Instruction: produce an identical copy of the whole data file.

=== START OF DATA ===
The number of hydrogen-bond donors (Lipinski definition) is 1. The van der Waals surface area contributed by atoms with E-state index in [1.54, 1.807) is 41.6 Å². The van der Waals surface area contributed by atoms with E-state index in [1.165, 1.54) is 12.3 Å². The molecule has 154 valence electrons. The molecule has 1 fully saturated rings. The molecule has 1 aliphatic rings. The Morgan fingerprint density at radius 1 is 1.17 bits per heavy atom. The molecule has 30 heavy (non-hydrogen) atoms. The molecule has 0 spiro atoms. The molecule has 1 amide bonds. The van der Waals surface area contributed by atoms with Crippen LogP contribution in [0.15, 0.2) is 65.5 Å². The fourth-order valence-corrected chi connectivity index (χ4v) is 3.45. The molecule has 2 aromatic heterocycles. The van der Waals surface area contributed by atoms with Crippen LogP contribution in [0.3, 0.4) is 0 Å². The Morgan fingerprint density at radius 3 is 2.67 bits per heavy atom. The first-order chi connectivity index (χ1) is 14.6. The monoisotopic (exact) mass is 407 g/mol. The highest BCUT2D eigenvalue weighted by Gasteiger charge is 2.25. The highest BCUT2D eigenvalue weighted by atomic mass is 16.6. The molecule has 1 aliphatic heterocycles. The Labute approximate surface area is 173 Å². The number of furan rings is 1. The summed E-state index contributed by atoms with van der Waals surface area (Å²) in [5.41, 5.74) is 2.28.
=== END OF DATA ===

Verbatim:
The number of hydrogen-bond donors (Lipinski definition) is 1. The van der Waals surface area contributed by atoms with E-state index in [1.54, 1.807) is 41.6 Å². The van der Waals surface area contributed by atoms with E-state index in [1.165, 1.54) is 12.3 Å². The molecule has 154 valence electrons. The molecule has 1 fully saturated rings. The molecule has 1 aliphatic rings. The Morgan fingerprint density at radius 1 is 1.17 bits per heavy atom. The molecule has 30 heavy (non-hydrogen) atoms. The molecule has 0 spiro atoms. The molecule has 1 amide bonds. The van der Waals surface area contributed by atoms with Crippen LogP contribution in [0.15, 0.2) is 65.5 Å². The fourth-order valence-corrected chi connectivity index (χ4v) is 3.45. The molecule has 2 aromatic heterocycles. The van der Waals surface area contributed by atoms with Crippen LogP contribution in [0.3, 0.4) is 0 Å². The Morgan fingerprint density at radius 3 is 2.67 bits per heavy atom. The first-order chi connectivity index (χ1) is 14.6. The monoisotopic (exact) mass is 407 g/mol. The highest BCUT2D eigenvalue weighted by Gasteiger charge is 2.25. The highest BCUT2D eigenvalue weighted by atomic mass is 16.6. The molecule has 1 aliphatic heterocycles. The Labute approximate surface area is 173 Å². The number of furan rings is 1. The summed E-state index contributed by atoms with van der Waals surface area (Å²) in [5.41, 5.74) is 2.28.